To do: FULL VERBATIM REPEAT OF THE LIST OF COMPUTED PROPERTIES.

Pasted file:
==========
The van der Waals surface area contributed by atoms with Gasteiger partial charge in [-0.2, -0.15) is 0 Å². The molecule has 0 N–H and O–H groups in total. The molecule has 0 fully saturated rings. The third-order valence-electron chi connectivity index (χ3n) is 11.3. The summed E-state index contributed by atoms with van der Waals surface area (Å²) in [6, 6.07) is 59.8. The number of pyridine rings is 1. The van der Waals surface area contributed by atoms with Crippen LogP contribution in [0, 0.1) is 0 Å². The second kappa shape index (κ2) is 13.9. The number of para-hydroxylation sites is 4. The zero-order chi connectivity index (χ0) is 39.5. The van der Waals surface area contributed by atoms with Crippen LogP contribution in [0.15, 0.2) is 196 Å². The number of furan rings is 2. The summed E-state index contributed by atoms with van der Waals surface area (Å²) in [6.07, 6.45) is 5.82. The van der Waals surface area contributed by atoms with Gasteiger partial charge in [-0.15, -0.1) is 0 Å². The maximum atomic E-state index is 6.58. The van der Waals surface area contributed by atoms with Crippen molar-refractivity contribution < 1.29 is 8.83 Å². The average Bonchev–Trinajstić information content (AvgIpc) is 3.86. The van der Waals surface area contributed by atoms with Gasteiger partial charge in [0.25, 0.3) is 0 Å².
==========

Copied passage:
The van der Waals surface area contributed by atoms with Gasteiger partial charge in [-0.2, -0.15) is 0 Å². The molecule has 0 N–H and O–H groups in total. The molecule has 0 fully saturated rings. The third-order valence-electron chi connectivity index (χ3n) is 11.3. The summed E-state index contributed by atoms with van der Waals surface area (Å²) in [6, 6.07) is 59.8. The number of pyridine rings is 1. The van der Waals surface area contributed by atoms with Crippen LogP contribution in [0, 0.1) is 0 Å². The second kappa shape index (κ2) is 13.9. The number of para-hydroxylation sites is 4. The zero-order chi connectivity index (χ0) is 39.5. The van der Waals surface area contributed by atoms with Crippen LogP contribution in [0.15, 0.2) is 196 Å². The number of furan rings is 2. The summed E-state index contributed by atoms with van der Waals surface area (Å²) in [6.07, 6.45) is 5.82. The van der Waals surface area contributed by atoms with Gasteiger partial charge in [-0.15, -0.1) is 0 Å². The maximum atomic E-state index is 6.58. The van der Waals surface area contributed by atoms with Crippen molar-refractivity contribution < 1.29 is 8.83 Å². The average Bonchev–Trinajstić information content (AvgIpc) is 3.86. The van der Waals surface area contributed by atoms with Gasteiger partial charge in [0.25, 0.3) is 0 Å².